I Am a Sex Addict (2005)

Genres - Comedy Drama  |   Sub-Genres - Mockumentary, Sex Comedy  |   Release Date - Apr 5, 2006 (USA - Limited)  |   Run Time - 98 min.  |   Countries - United States   |   MPAA Rating - R
  • AllMovie Rating
    7
  • User Ratings (0)
  • Your Rating

Share on

Review by Derek Armstrong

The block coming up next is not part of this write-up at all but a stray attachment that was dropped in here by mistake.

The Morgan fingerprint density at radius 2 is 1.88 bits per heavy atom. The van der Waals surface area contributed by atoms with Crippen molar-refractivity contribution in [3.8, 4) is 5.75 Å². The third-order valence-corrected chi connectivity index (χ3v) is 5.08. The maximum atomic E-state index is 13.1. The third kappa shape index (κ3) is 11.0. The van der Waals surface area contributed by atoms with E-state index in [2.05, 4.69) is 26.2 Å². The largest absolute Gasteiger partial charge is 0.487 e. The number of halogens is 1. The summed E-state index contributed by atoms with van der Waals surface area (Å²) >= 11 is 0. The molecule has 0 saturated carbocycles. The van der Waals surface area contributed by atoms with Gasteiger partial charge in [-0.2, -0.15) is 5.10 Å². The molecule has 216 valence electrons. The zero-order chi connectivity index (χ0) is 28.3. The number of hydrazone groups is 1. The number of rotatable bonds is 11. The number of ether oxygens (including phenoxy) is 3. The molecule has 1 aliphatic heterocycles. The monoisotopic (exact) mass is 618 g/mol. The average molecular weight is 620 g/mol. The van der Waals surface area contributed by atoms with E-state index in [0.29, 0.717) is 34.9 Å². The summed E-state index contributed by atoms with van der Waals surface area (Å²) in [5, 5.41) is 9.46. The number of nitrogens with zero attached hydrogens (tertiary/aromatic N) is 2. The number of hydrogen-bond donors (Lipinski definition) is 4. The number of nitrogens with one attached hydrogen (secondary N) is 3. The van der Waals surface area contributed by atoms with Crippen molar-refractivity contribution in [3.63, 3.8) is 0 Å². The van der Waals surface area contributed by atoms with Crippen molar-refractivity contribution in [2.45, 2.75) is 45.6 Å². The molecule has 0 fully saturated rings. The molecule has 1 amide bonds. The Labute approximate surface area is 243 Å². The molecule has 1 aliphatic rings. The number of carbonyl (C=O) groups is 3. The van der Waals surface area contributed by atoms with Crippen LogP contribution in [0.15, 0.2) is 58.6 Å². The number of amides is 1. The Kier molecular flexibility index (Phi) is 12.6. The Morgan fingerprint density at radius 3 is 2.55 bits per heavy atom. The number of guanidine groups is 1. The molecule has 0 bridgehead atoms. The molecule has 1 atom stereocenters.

I Am a Sex Addict is about as nakedly confessional as you'll find among documentaries -- or rather, semi-fictionalized recreations of events featuring the person who experienced them, writer-director Caveh Zahedi. Zahedi is known for appearing in his own films -- in fact, he infamously took ecstasy on camera in I Don't Hate Las Vegas Anymore. But this is a far closer examination of personal demons, especially with such taboo topics as masturbation, sex addiction, and prostitute fetishism on the table. Zahedi delves into some really serious relationship dysfunctions in this film, yet still manages to see the humor in each situation, resulting in a surprisingly airy tone. A participant in Waking Life, Richard Linklater's rotoscoped philosophy lesson, Zahedi is always good for a fascinating perspective on the human condition, which he voices with eccentric and engaging speech rhythms. In trademark style, he's cobbled together a highly watchable pastiche of truth and artifice, repeatedly calling attention to his own project of making the film. Most notable in this regard: the thematically coincidental casting of French porn icon Rebecca Lord to play his ex-wife, as Lord was just transitioning into mainstream film and wasn't known to Zahedi at the time. Not surprisingly, Zahedi also possesses a wicked sense of self-deprecation, with hilarious costume choices for the younger versions of himself, and a recurring joke about his lack of sexual stamina. What's most interesting is how he tries to involve each girlfriend or wife in his obsession, almost pathologically avoiding the instinct to be deceptive. By viewing his own "shameful" dalliances with anonymous sex through a light-hearted lens, Zahedi renders theses dalliances somewhat "normal," in turn providing a measure of therapy to fellow sex addicts in the audience. This tone also lends greater impact to the more serious moments, as when he plays a wrenching audio tape he recorded of his own breakdown at a sex addicts anonymous meeting.